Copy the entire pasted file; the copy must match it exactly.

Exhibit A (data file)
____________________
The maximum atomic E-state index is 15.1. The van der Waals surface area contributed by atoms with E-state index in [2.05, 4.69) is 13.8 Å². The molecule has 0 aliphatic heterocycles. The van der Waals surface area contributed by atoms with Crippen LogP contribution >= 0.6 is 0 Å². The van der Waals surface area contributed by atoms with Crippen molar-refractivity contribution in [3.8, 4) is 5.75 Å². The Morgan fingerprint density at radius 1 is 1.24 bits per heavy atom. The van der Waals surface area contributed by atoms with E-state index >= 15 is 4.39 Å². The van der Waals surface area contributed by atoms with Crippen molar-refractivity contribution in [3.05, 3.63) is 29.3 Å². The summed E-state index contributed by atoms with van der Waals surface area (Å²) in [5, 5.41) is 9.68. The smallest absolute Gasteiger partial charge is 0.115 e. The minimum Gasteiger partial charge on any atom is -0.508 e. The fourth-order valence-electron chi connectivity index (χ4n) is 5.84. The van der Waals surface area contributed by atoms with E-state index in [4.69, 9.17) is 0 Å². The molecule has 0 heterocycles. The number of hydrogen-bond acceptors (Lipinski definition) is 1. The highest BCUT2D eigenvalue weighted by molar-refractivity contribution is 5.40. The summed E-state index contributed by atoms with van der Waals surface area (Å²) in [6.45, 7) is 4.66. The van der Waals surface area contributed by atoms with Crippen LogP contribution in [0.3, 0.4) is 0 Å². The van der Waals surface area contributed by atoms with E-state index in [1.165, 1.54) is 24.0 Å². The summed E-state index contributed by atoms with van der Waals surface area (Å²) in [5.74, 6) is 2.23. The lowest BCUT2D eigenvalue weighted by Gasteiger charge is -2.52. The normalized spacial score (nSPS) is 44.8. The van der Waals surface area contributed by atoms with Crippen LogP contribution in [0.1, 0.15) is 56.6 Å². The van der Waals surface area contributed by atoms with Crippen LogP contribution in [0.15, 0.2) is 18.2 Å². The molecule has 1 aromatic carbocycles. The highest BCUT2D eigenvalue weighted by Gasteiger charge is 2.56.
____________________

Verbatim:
The maximum atomic E-state index is 15.1. The van der Waals surface area contributed by atoms with E-state index in [2.05, 4.69) is 13.8 Å². The molecule has 0 aliphatic heterocycles. The van der Waals surface area contributed by atoms with Crippen LogP contribution >= 0.6 is 0 Å². The van der Waals surface area contributed by atoms with Crippen molar-refractivity contribution in [3.8, 4) is 5.75 Å². The Morgan fingerprint density at radius 1 is 1.24 bits per heavy atom. The van der Waals surface area contributed by atoms with E-state index >= 15 is 4.39 Å². The van der Waals surface area contributed by atoms with Crippen molar-refractivity contribution in [3.05, 3.63) is 29.3 Å². The summed E-state index contributed by atoms with van der Waals surface area (Å²) in [5, 5.41) is 9.68. The smallest absolute Gasteiger partial charge is 0.115 e. The minimum Gasteiger partial charge on any atom is -0.508 e. The fourth-order valence-electron chi connectivity index (χ4n) is 5.84. The van der Waals surface area contributed by atoms with E-state index in [4.69, 9.17) is 0 Å². The molecule has 0 heterocycles. The number of hydrogen-bond acceptors (Lipinski definition) is 1. The highest BCUT2D eigenvalue weighted by molar-refractivity contribution is 5.40. The summed E-state index contributed by atoms with van der Waals surface area (Å²) in [6.45, 7) is 4.66. The van der Waals surface area contributed by atoms with Crippen LogP contribution in [0.3, 0.4) is 0 Å². The van der Waals surface area contributed by atoms with E-state index in [1.165, 1.54) is 24.0 Å². The summed E-state index contributed by atoms with van der Waals surface area (Å²) in [5.74, 6) is 2.23. The lowest BCUT2D eigenvalue weighted by Gasteiger charge is -2.52. The normalized spacial score (nSPS) is 44.8. The van der Waals surface area contributed by atoms with Crippen LogP contribution in [0.1, 0.15) is 56.6 Å². The van der Waals surface area contributed by atoms with Crippen LogP contribution in [0.15, 0.2) is 18.2 Å². The molecule has 1 aromatic carbocycles. The highest BCUT2D eigenvalue weighted by Gasteiger charge is 2.56.